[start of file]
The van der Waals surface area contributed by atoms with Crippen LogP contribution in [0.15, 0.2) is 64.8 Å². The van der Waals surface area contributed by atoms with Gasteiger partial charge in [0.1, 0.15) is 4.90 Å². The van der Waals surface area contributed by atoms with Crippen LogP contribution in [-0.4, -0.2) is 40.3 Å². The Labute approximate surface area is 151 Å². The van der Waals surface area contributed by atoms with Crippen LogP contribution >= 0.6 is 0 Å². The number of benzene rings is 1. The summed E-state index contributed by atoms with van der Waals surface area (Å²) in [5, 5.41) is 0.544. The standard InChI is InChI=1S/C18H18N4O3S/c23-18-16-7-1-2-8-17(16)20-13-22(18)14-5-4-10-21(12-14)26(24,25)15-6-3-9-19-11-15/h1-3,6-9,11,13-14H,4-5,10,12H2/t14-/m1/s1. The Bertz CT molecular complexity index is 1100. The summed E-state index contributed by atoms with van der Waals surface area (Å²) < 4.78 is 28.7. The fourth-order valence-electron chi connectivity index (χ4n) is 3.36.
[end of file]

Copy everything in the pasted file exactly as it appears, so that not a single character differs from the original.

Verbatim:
The van der Waals surface area contributed by atoms with Crippen LogP contribution in [0.15, 0.2) is 64.8 Å². The van der Waals surface area contributed by atoms with Gasteiger partial charge in [0.1, 0.15) is 4.90 Å². The van der Waals surface area contributed by atoms with Crippen LogP contribution in [-0.4, -0.2) is 40.3 Å². The Labute approximate surface area is 151 Å². The van der Waals surface area contributed by atoms with Crippen LogP contribution >= 0.6 is 0 Å². The number of benzene rings is 1. The summed E-state index contributed by atoms with van der Waals surface area (Å²) in [5, 5.41) is 0.544. The standard InChI is InChI=1S/C18H18N4O3S/c23-18-16-7-1-2-8-17(16)20-13-22(18)14-5-4-10-21(12-14)26(24,25)15-6-3-9-19-11-15/h1-3,6-9,11,13-14H,4-5,10,12H2/t14-/m1/s1. The Bertz CT molecular complexity index is 1100. The summed E-state index contributed by atoms with van der Waals surface area (Å²) < 4.78 is 28.7. The fourth-order valence-electron chi connectivity index (χ4n) is 3.36.